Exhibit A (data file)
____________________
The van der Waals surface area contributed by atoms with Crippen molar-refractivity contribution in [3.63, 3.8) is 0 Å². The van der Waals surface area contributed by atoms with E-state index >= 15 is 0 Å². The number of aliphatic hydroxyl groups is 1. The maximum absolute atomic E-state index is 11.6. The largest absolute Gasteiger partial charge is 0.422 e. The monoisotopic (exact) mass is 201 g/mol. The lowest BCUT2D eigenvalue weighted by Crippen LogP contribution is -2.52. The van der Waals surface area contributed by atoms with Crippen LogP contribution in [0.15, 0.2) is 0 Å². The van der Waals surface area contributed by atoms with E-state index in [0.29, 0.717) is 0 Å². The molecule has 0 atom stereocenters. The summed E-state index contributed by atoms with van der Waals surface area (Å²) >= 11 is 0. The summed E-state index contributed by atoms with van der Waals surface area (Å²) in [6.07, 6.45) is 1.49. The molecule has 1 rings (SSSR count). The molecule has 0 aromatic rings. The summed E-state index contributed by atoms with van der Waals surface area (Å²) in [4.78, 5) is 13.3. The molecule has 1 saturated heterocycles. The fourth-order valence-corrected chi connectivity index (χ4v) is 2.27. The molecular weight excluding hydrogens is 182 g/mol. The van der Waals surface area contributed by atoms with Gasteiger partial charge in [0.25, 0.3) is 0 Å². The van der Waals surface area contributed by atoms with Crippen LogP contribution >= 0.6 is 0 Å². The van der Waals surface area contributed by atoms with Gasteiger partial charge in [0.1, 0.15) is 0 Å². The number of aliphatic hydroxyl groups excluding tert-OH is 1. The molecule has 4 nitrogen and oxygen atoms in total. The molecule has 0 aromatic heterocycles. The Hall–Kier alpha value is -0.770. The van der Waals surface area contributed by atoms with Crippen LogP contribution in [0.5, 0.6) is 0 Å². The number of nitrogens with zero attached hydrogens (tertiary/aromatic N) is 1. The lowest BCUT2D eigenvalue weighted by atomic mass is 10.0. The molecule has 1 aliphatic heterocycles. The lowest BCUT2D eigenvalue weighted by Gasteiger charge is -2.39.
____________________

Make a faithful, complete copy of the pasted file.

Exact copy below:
The van der Waals surface area contributed by atoms with Crippen molar-refractivity contribution in [3.63, 3.8) is 0 Å². The van der Waals surface area contributed by atoms with E-state index >= 15 is 0 Å². The number of aliphatic hydroxyl groups is 1. The maximum absolute atomic E-state index is 11.6. The largest absolute Gasteiger partial charge is 0.422 e. The monoisotopic (exact) mass is 201 g/mol. The lowest BCUT2D eigenvalue weighted by Crippen LogP contribution is -2.52. The van der Waals surface area contributed by atoms with Crippen LogP contribution in [0.15, 0.2) is 0 Å². The van der Waals surface area contributed by atoms with E-state index in [0.29, 0.717) is 0 Å². The molecule has 0 atom stereocenters. The summed E-state index contributed by atoms with van der Waals surface area (Å²) >= 11 is 0. The summed E-state index contributed by atoms with van der Waals surface area (Å²) in [6.07, 6.45) is 1.49. The molecule has 1 rings (SSSR count). The molecule has 0 aromatic rings. The summed E-state index contributed by atoms with van der Waals surface area (Å²) in [4.78, 5) is 13.3. The molecule has 1 saturated heterocycles. The fourth-order valence-corrected chi connectivity index (χ4v) is 2.27. The molecular weight excluding hydrogens is 182 g/mol. The van der Waals surface area contributed by atoms with Gasteiger partial charge in [0.25, 0.3) is 0 Å². The van der Waals surface area contributed by atoms with Crippen LogP contribution >= 0.6 is 0 Å². The van der Waals surface area contributed by atoms with Gasteiger partial charge in [0.1, 0.15) is 0 Å². The number of aliphatic hydroxyl groups excluding tert-OH is 1. The molecule has 4 nitrogen and oxygen atoms in total. The molecule has 0 aromatic heterocycles. The Hall–Kier alpha value is -0.770. The van der Waals surface area contributed by atoms with Crippen LogP contribution in [0.5, 0.6) is 0 Å². The number of nitrogens with zero attached hydrogens (tertiary/aromatic N) is 1. The lowest BCUT2D eigenvalue weighted by atomic mass is 10.0. The molecule has 1 aliphatic heterocycles. The lowest BCUT2D eigenvalue weighted by Gasteiger charge is -2.39.